• President Moi's grandson, Collins Kibet had moved to court accusing Zehrabhanu Janmohammed of a plot to disinherit him. Senior Counsel Janmohammed is the executrix of Moi's vast empire.
The grandson of former President Daniel Moi has now petitioned the court seeking Sh30 million to foot his bills.
Collins Kibet Toroitich wants the court to order the administrator of his grandfather's vast estate to pay the money as they await the outcome of an inheritance case.
Kibet had moved to court accusing Zehrabhanu Janmohammed of a plot to disinherit him. Senior Counsel Janmohammed is the executrix of Moi's vast empire.
Kibet told court that his grandfather was worth over Sh300 billion.
Through lawyer Pearlyne Omamo, Kibet says he is under extreme financial distress and is living on handouts from well-wishers.
In an affidavit filed in court on April 7, Kibet said the inheritance case was fixed for directions on July 19, a time he argues is too far because payment of his bills is overdue.
"July 19 is too far off noting that there is a looming deadline from the applicant's former landlord to pay his outstanding rent of Sh200,702 by April 19," the affidavit reads.
Kibet said he is an orphan. His father Jonathan Kipkemboi Moi died in 2019 after his mother passed away two years earlier. Jonathan was Moi's eldest son.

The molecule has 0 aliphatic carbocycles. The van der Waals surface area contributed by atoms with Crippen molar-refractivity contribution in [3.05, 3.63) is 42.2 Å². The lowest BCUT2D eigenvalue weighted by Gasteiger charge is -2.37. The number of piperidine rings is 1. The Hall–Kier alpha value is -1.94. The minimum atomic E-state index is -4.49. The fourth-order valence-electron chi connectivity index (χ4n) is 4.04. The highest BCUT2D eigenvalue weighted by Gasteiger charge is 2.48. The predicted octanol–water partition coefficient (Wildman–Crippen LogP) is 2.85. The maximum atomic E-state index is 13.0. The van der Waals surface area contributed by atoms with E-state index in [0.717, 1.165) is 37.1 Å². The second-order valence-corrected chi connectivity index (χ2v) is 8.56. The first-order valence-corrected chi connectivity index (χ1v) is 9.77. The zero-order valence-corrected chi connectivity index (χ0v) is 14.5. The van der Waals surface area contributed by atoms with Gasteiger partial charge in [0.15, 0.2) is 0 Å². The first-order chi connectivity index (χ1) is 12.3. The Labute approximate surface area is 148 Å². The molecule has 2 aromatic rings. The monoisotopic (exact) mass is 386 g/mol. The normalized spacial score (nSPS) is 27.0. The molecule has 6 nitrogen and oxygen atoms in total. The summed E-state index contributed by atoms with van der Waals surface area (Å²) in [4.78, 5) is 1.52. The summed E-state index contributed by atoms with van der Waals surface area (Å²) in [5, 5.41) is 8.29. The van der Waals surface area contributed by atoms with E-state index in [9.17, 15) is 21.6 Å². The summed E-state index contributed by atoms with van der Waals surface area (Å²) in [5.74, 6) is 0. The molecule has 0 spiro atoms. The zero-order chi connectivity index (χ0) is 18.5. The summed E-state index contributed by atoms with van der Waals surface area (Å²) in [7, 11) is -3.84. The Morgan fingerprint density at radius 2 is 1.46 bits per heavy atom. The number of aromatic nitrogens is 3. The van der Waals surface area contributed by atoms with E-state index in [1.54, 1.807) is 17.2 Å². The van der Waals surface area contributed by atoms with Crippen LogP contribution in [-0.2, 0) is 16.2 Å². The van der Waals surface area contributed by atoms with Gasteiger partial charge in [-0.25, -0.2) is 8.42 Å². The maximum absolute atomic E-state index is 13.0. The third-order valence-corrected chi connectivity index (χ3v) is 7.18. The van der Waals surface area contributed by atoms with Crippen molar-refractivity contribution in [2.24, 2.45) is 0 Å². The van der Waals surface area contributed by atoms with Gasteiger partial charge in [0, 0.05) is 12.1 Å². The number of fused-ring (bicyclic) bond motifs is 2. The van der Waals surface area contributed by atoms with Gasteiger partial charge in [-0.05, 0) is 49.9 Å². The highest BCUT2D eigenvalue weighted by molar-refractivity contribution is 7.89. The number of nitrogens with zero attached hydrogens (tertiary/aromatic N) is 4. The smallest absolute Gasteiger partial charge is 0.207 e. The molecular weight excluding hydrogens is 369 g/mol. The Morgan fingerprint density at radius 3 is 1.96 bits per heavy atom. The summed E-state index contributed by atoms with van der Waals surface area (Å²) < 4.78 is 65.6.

In his will, also filed in court, President Moi shared his assets equally among his five sons and in the case of the sons' death, as in the case of Jonathan, their children would be bequeathed.
Moi's sons include Jonathan Kipkemboi, Raymond, John Mark, Philip and Gideon.
Kibet is demanding, among others, an accurate inventory of Moi's assets and liabilities and revocation of the powers given to lawyer Janmohammed to manage Moi's estate.
Janmohamed was given the powers to manage Moi's estate on October 9, 2020, after the former President's death on February 4 of the same year.
Being Jonathan's eldest son, Kibet says he is entitled to more than Sh5 billion.
Kibet says he has three sons aged 24, 21 and 18 whose school fees he has to pay besides their welfare. He says his wife Marsha Dee Amario is officially certified as a disabled person due to debilitating seizures that she suffers from and needs special care which he is unable to provide because of financial constraints.
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He said he is not able to pay his outstanding bills and can neither take care of the basic needs of his dependents.
"There is no plausible reason whatsoever for the applicant and his defendants to suffer in the manner that they are suffering when their interests have been expressly catered for in the deceased will, and the deceased estate is well and truly capable of maintaining the applicant's needs and those of his dependents," the affidavit reads.
Kibet wants the court to order Janmohammed to pay him Sh20 million to cater for his accrued and immediate medical, food, clothing, education, transport expenses and other needs.
He also wants the estate administrator to pay him another Sh10 million to start a business.
"Pending receipt of his full beneficial share in this estate, this honourable court hereby orders the respondent to make an annual lump sum maintenance payment of Sh30 million in favour of the applicant, to cater for his business venture and accrued and immediate medical, food, clothing, education and transport expenses and other needs," the affidavit reads.